Pretending became a way of life for me, and how I hate pretending! It goes against the grain of who I really am. So many times I wished I could go shopping for a new brain that functioned with love and peace and joy, was more positive and happy and full of fresh ideas and creations. A brand new brain without a junkyard dog tied to it.

I realize that no one is perfect. No one is “normal”. We live in a fallen world of brokenness, none of us escapes the trials and tears and long, lonely nights. We all have our own battles to fight. We all want to win.

So, I sit here today, feeling anxious as usual, worrying about this and that and hoping the medicine will kick in before I die. But, I am thankful for my life, the things I’ve gone through and the wisdom I’ve gained in the process. I’m thankful that God chose me to live this life with its many challenges so that I can better understand others going through similar circumstances. I’m thankful that I don’t have to be “normal” for God to love me and use me for His purpose. I’m thankful that I have sense enough to know that only God can put me back together again. All I have to do is trust Him.

Borderline Personality Disorder | Learn About This Disorder | rtor.org‎

 

 

 

 

 

 

 

 

 

 

 

 

 

 

 

 

One Week Down

Twas’ a Few Days before Christmas

Twas’ a few days before Christmas and there was nary a tree. No stockings were hung by the chimney with care, no presents, no decorations; no sign of Christmas anywhere. At least, not in our house. Not that we didn’t want to decorate and go shopping and at least conjure up a Christmas spirit, it just wasn’t there. It got gobbled up by pain and depression, empty bank account and a just plain too-sick-and-tired-to-care attitude. Plus the stuporous side effects of the pain medication I was taking didn’t help either.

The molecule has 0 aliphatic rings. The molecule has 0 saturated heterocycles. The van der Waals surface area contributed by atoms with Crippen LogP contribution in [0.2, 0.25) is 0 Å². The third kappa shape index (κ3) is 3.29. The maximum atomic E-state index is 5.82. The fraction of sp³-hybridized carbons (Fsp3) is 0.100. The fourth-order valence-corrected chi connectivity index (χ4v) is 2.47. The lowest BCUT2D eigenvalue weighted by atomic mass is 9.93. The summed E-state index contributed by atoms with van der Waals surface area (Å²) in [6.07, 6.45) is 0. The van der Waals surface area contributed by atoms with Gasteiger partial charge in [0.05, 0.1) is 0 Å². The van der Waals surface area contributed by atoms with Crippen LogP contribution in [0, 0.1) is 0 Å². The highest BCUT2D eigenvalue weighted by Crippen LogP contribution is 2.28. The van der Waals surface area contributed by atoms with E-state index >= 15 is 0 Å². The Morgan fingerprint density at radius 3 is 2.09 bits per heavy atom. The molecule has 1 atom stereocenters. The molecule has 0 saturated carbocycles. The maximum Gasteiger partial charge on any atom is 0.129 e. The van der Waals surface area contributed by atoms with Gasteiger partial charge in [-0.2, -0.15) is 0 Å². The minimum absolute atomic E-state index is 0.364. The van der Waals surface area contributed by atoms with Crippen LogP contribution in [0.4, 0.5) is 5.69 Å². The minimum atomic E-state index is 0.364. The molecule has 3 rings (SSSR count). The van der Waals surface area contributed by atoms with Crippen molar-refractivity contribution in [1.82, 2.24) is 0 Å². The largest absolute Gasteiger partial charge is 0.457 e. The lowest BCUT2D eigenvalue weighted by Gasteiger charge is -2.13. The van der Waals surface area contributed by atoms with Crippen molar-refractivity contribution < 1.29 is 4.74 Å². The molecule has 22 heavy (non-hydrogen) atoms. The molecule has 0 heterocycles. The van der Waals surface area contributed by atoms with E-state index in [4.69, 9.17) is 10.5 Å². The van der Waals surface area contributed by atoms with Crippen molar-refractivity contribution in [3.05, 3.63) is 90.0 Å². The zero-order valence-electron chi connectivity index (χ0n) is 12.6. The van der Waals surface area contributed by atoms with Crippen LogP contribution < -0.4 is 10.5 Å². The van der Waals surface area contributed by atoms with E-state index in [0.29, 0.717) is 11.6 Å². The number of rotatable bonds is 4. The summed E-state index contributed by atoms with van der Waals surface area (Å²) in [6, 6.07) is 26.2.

And to top it all off; the last straw that broke the camel’s back, Pepper chews the corner of the cushion to the love seat. She might as well have chewed up everything in the house. At least the scenario that followed next would have made more sense.

Crying, and limping in pain to my husband sitting at his computer, I sought solace. No, I sought a full-blown miracle. I wanted him to fix it, right then and now. I wanted him to suddenly become the Dog Whisperer and teach our two bratty dogs how to behave. I wanted him to wave his magic wand and make a Christmas tree appear with presents piled under it and a magical star on top. I wanted him to rip the pain from my hip and leg and send it back to Hell from whence it came. I wanted him to be God!

I guess my expectations were just a bit too high. Because, well because he’s just a man, and as hard as he tried to understand this woman boohooing before him, he just didn’t. So we ended up arguing. And I ended up in the twilight zone of ghosts and goblins as I lay sobbing in my bed.

There was the house I grew up in, and my grandmother shuffling from her bedroom to the living room, Bible in hand heading towards her favorite chair. And there were my brothers and my mom and dad, and even me; young and vibrant, not a care in the world sitting on the couch. Between sobs of grief, I saw the spruce Christmas tree decorated with bubble lights, vintage ornaments, and tinsel hanging on the branches. I saw presents under the tree, stockings hanging from the mantle and the spirit of Christmas dancing like jolly elves in everyone’s eyes.

Like zombies everyone I loved and lost wandered aimlessly through my mind, making me happy, making me sad; making me cry and cry and cry.

My husband is beyond frustrated now. He comes to me, pleading with me to tell him why I’m crying so. But no words could describe the awful grief that seemed to have carried me to my own grave.